Stepping onto a Christian campus feels like an expansion in so many ways. Expanded opportunities for academic and spiritual growth! An expanded worldview! And if you think like I did, an expanded circle of dating prospects! On my Christian campus the often-quoted joke was “ring by spring or your money back.” Similar slogans get flung around Christian colleges far and wide. This “ring by spring” mentality can honestly create a feeling of pressure… as if the expectation is for everyone to be actively pursuing a spouse. The reality of this stage of life is that more of your peers will be dating, and even getting engaged and married, especially on a Christian campus where it’s easier to connect with those who share your values. But, that does not mean it’s an expectation on you! There are a lot of considerations to weigh out before jumping into a dating relationship at any stage of life. One of my personal life values is to live with no regrets, and that certainly applies to the area of dating. Looking back on that season now, I realize I’ve gained some wisdom in the “romance department” I didn’t necessarily have going into my freshman year.
Weigh your motives. Amongst some good reasons to start dating, a sense of pressure or expectation is not a valid one! If you’re considering getting into a relationship simply because it feels like “what comes next in life” or because a lot of your peers are dating, then quite frankly, you’re not ready. Another common attitude is that it’s a good idea to “play the field.” While this dating angle *might work alright (I would argue this is rarely the case) in high school, in college it definitely produces hurt. If you’re not ready to form a serious attachment that’s totally fine; just recognize that others may be in a totally different place, leaving their hearts vulnerable to misunderstanding and heartache. Open and upfront communication about your dating expectations is important, and in my opinion, building solid friendships with the opposite sex is preferable. The best and healthiest long-term relationships start this way anyway, and if nothing more comes of it, no harm is done. While the world is constantly portraying relationships as something there for our personal fulfillment and gratification, God’s way looks very different. A goal in dating should be to always leave the person in a better condition emotionally, socially and spiritually then when you met them. As part of this goal, make sure you always keep sexual purity at the forefront of your mind.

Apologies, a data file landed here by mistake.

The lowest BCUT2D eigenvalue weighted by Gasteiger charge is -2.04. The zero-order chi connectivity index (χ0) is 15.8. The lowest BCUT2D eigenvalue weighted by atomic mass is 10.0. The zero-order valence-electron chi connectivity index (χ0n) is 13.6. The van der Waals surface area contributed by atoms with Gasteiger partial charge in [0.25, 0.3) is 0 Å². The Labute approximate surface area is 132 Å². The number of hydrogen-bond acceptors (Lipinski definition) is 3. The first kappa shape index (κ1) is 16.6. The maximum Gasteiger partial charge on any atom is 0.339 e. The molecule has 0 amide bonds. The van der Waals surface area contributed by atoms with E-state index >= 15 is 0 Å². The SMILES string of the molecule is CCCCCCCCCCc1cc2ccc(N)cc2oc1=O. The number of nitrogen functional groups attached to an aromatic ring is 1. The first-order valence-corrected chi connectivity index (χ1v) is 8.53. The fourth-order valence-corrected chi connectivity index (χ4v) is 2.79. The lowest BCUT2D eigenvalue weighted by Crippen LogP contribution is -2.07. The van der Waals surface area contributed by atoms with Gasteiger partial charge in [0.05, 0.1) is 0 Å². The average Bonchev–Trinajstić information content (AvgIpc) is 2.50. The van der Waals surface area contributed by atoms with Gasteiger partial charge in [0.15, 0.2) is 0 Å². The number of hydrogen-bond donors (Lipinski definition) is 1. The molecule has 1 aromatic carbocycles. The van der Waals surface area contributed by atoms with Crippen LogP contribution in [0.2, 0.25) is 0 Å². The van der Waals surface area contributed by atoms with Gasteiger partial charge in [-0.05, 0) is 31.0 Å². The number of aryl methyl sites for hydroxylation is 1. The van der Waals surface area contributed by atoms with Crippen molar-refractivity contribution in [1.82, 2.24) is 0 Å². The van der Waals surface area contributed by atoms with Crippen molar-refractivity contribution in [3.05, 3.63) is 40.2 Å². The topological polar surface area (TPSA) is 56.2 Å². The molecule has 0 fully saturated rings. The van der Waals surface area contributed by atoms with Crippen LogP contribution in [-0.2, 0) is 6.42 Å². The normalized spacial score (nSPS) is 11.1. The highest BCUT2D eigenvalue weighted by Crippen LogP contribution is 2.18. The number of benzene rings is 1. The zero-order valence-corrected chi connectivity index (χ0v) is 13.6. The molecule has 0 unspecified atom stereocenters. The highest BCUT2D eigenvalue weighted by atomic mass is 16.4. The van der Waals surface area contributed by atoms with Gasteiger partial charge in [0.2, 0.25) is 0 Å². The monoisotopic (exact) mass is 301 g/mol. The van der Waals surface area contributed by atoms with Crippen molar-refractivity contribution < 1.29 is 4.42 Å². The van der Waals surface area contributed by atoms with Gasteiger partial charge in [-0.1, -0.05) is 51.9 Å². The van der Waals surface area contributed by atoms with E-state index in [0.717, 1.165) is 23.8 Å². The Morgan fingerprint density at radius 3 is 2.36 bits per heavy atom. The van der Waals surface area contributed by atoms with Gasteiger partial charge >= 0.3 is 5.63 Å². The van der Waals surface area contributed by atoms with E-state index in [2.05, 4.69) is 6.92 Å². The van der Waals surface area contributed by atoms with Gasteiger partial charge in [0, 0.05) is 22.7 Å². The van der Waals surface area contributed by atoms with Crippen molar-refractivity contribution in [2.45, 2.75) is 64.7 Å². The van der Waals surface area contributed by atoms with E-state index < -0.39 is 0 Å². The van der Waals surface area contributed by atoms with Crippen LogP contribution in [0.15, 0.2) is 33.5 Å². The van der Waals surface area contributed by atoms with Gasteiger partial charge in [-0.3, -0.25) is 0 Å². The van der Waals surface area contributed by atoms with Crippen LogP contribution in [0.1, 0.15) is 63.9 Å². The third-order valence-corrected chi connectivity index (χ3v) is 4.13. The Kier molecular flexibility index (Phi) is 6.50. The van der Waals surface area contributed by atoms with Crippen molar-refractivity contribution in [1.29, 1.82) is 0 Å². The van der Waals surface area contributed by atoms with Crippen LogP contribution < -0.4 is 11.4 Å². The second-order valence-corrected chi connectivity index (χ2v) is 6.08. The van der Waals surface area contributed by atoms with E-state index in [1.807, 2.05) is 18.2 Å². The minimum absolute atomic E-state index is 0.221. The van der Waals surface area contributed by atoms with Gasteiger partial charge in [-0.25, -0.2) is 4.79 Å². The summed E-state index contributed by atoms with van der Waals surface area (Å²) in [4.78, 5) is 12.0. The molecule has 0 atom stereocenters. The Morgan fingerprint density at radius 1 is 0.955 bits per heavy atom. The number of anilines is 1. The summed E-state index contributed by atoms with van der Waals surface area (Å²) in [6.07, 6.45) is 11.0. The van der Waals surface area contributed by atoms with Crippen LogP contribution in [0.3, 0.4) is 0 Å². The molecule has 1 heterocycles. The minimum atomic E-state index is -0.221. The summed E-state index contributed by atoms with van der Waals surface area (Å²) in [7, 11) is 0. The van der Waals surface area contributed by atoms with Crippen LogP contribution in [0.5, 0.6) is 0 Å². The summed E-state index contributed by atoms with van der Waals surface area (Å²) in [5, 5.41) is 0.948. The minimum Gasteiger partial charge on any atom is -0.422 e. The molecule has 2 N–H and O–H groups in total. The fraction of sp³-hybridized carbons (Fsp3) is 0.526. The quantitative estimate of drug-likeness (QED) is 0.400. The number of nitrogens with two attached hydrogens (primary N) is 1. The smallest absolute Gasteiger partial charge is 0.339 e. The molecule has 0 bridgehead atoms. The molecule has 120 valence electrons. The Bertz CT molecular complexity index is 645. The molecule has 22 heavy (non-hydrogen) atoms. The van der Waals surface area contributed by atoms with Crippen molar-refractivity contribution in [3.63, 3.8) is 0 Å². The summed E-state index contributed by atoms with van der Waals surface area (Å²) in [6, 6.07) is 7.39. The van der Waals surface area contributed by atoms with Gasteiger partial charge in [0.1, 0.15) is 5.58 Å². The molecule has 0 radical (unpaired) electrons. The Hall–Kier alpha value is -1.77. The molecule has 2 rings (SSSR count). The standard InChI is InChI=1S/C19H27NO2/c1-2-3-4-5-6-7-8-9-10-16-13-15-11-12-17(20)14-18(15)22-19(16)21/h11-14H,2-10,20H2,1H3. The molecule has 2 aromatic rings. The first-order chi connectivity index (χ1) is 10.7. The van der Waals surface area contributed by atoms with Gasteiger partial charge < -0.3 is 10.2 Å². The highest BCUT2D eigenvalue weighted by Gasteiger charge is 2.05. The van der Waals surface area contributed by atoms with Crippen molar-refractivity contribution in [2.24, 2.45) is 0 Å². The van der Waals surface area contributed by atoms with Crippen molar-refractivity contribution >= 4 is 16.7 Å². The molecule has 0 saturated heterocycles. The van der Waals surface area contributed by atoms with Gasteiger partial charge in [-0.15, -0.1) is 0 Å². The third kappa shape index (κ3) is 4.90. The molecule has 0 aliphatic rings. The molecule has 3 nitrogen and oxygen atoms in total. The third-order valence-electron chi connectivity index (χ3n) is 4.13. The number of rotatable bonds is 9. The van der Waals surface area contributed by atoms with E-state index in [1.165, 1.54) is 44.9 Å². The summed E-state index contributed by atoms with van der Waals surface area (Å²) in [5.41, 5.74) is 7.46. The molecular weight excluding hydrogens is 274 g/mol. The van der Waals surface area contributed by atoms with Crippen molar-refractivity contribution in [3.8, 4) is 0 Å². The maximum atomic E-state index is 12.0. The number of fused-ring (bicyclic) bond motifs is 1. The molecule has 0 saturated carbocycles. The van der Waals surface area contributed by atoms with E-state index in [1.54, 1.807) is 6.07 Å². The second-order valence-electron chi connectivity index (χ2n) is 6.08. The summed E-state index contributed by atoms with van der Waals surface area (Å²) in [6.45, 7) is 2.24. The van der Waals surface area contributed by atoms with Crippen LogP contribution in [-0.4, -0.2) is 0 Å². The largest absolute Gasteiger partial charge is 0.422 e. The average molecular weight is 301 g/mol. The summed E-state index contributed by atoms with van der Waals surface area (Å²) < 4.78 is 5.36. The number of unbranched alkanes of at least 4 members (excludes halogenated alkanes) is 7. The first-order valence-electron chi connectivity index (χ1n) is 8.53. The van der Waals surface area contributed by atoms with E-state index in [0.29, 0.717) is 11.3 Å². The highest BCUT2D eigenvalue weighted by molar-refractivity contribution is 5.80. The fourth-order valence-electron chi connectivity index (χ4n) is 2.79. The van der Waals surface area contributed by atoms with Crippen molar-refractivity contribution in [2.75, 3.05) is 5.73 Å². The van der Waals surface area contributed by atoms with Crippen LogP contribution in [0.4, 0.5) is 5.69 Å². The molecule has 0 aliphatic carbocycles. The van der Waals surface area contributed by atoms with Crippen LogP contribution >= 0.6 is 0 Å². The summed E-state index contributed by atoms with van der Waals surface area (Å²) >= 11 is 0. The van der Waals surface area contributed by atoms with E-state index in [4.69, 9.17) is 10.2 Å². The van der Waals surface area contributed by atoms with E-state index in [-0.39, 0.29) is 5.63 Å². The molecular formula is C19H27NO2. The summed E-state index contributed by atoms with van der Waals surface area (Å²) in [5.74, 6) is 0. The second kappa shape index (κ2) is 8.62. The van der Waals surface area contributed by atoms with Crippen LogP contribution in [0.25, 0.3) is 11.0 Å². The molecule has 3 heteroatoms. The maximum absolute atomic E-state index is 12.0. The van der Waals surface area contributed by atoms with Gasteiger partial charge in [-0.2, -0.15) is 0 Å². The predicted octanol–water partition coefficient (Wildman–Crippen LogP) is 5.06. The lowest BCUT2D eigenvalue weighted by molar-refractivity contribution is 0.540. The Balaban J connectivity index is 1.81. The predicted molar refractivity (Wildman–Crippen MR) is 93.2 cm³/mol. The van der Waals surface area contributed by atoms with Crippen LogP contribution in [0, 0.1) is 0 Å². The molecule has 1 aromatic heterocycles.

Keep Balanced. If after weighing your motives, you decide to move forward in pursuing a particular relationship, do not neglect your academics or other friendships. We’ve all seen examples from an outside perspective of a couple totally wrapped up in one another. A relationship like this does not reflect the health and stability required to make it for the long haul. Granted, it’s exciting to be pursued (or the one pursuing) and beyond exciting to fall in love, but staying engaged with other people and life experiences that matter will keep you more level-headed. When relationships end, there’s nothing worse than to realize you’re literally all alone because you let other meaningful friendships slip to the wayside. Even if you end up dating your “one and only” through college, a top-heavy romance can short-circuit other learning and rob you of once-in-a-lifetime opportunities only open to you in this particular season of life. So keep room on your plate for other plans and priorities!
Take wisdom given. Before heading into more serious waters with a dating relationship, it pays great dividends to pause and get advice from an outside perspective. This can be hard if you’re far away from family, as many college students are, but seek it out whenever possible. A trusted friend, faculty member or professor may be able to offer objective guidance. Whether it’s strengths and weaknesses they see in you and your potential love interest, advice on how to communicate or find balance, or accountability in regards your mutual pursuit of purity, welcome others into your relationship and be open to gleaning from sources outside of yourself. When my then-boyfriend and I became more serious about our relationship towards the end of college, we sought insight from the dean of students who steered us to helpful resources such as a personality test and several books on relationships. His input helped us move through some of our lingering questions.
Practice open-handedness. Above all else, commit your relationship desires and decisions to the Lord in prayer. God’s plans for you are good; He intends to “prosper you and not to harm you, to give you a future and a hope” (Jer. 29:11). Seek His will above your own. Don’t allow yourself to feel pressured by some obligatory time table, or run ahead of God’s leading in your life out of desperation. Refresh your mind often with the words of the apostle Paul who gives freedom to marry, but also exalts the life station of singleness as a unique blessing, since it allows for undistracted and undivided devotion to the Lord (I Corinthians 7:7-9; 26-40). It could be He has plans for this current chapter of your life that are beyond belief, whether that means a relationship or singleness. Both are amazing in different ways, so be open-minded and willing to embrace whatever God has for you!